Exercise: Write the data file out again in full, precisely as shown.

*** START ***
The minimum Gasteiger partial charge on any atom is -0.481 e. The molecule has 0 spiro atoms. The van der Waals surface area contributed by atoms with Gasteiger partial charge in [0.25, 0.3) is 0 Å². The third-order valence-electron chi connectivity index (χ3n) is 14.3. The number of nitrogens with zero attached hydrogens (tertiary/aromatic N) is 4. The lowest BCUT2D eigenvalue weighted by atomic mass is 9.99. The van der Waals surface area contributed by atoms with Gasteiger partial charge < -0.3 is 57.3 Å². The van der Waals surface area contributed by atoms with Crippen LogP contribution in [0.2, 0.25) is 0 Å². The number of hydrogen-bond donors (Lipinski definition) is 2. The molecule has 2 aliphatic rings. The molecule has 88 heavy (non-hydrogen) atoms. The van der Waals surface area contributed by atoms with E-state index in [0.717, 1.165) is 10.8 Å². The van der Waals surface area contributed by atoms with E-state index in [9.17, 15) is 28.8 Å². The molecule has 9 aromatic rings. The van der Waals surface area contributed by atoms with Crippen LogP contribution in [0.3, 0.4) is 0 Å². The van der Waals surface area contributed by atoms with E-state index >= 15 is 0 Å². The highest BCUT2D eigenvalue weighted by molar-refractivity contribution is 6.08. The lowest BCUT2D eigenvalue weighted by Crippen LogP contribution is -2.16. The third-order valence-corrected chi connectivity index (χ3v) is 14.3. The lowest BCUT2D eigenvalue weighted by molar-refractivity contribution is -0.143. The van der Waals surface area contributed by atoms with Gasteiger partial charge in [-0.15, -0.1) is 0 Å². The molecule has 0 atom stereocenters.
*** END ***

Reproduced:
The minimum Gasteiger partial charge on any atom is -0.481 e. The molecule has 0 spiro atoms. The van der Waals surface area contributed by atoms with Gasteiger partial charge in [0.25, 0.3) is 0 Å². The third-order valence-electron chi connectivity index (χ3n) is 14.3. The number of nitrogens with zero attached hydrogens (tertiary/aromatic N) is 4. The lowest BCUT2D eigenvalue weighted by atomic mass is 9.99. The van der Waals surface area contributed by atoms with Gasteiger partial charge < -0.3 is 57.3 Å². The van der Waals surface area contributed by atoms with Crippen LogP contribution in [0.2, 0.25) is 0 Å². The number of hydrogen-bond donors (Lipinski definition) is 2. The molecule has 2 aliphatic rings. The molecule has 88 heavy (non-hydrogen) atoms. The van der Waals surface area contributed by atoms with E-state index in [0.717, 1.165) is 10.8 Å². The van der Waals surface area contributed by atoms with E-state index in [9.17, 15) is 28.8 Å². The molecule has 9 aromatic rings. The van der Waals surface area contributed by atoms with Crippen LogP contribution in [0.3, 0.4) is 0 Å². The van der Waals surface area contributed by atoms with E-state index >= 15 is 0 Å². The highest BCUT2D eigenvalue weighted by molar-refractivity contribution is 6.08. The lowest BCUT2D eigenvalue weighted by Crippen LogP contribution is -2.16. The third-order valence-corrected chi connectivity index (χ3v) is 14.3. The lowest BCUT2D eigenvalue weighted by molar-refractivity contribution is -0.143. The van der Waals surface area contributed by atoms with Gasteiger partial charge in [-0.15, -0.1) is 0 Å². The molecule has 0 atom stereocenters.